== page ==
By Dave Bricker

Great words fail without great delivery, yet so many speechwriters deliver a manuscript and leave the performance up to the (often-inexperienced) speaker.

Paste your speech into the box below to prepare it for rehearsal and delivery. This wizard allows you to insert pauses, dynamic shifts, and performance notes.

To explore and experiment, use the “Add Sample Text” button to load a sample annotated speech or Abraham Lincoln’s Gettysburg Address.

Start by using the “Break lines” button to render your speech in what Winston Churchill called “psalm form.” Think of the individual lines as “idea bubbles” that are easier to focus on than blocks of prose. Feel free to recombine or further divide the speech into short phrases and ideas. Try a dry read of the new format and you’ll already feel your performance improve.

The “Add Emphasis” button will underline any text you highlight. This simple emphasis is often all you need to punch up an otherwise monodynamic line.

Four score and seven years ago our fathers brought forth on this continent, a new nation, conceived in Liberty, and dedicated to the proposition that all men are created equal.

Use the “Insert Note” button to add a new line with a performance note before the line containing your selection. Edit the dummy note to create your own.

Remember this speech was delivered at a memorial dedication. Be stern and severe.

Use the “Volume” Menu to annotate louder and softer passages.



Soft passages look like this.

Very soft passages (whispers) look like this.

Use the “Speed” menu to annotate faster and slower passages. Speed changes are set in italic text with wider or narrower letter spacing denoting the speed.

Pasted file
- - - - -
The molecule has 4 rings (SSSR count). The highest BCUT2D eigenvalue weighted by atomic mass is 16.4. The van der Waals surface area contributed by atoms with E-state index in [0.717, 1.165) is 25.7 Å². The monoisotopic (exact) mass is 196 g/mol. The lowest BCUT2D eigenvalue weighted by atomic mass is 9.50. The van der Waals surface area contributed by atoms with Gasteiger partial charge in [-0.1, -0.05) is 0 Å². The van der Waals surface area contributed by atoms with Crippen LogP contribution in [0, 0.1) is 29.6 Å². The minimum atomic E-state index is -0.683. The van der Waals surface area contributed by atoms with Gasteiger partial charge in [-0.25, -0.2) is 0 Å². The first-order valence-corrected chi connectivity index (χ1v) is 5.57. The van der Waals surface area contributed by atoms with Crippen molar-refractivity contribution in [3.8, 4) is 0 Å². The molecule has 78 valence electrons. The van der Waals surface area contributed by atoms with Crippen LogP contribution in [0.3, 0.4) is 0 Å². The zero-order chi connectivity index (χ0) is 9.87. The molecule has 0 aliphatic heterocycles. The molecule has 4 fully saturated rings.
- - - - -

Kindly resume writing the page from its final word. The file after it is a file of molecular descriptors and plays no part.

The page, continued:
Very fast passages look like this.

Fast passages look like this.

Slow passages look like this.

Very slow passages look like this.

Use the “Pitch” menu to annotate higher and lower pitches. For example, you might speak in a higher voice if you’re afraid or a lower voice if you’re playing a bully in a dialogue. Pitch changes are in italics.

(↑↑) Very high-pitched passages (↑↑) look like this.

(↑) High-pitched passages (↑) look like this.

(↓) Low-pitched passages (↓) look like this.

(↓↓) Very-low-pitched passages (↓↓) look like this.

Use the “Pause” menu to insert pauses between words or at the end of lines.

Short pauses look like … this.

Longer pauses look like …… this.

Very long pauses look like ……… this.

Extremely long pauses look like ………… this.

The “Add Emotion” menu inserts emojis into your speech. Use these as rapid visual cues to change faces or convey emotions.

The Speech Annotator


Enter your text, then click this button before adding annotations.

Grinning Grinning
Crying Crying
Angry Angry
Heart Eyes Heart Eyes
Cool Cool
Thinking Thinking
Sleepy Sleepy
Laughing Laughing
Smiling Smiling
Loudly Crying Loudly Crying
Screaming in Fear Screaming in Fear
Eye Roll Eye Roll
Pouting Pouting
Smiling Face with Hearts Smiling Face with Hearts
Smirking Smirking
Innocent Innocent
Mind Blown Mind Blown
Zipper-Mouth Zipper-Mouth
Nauseated Nauseated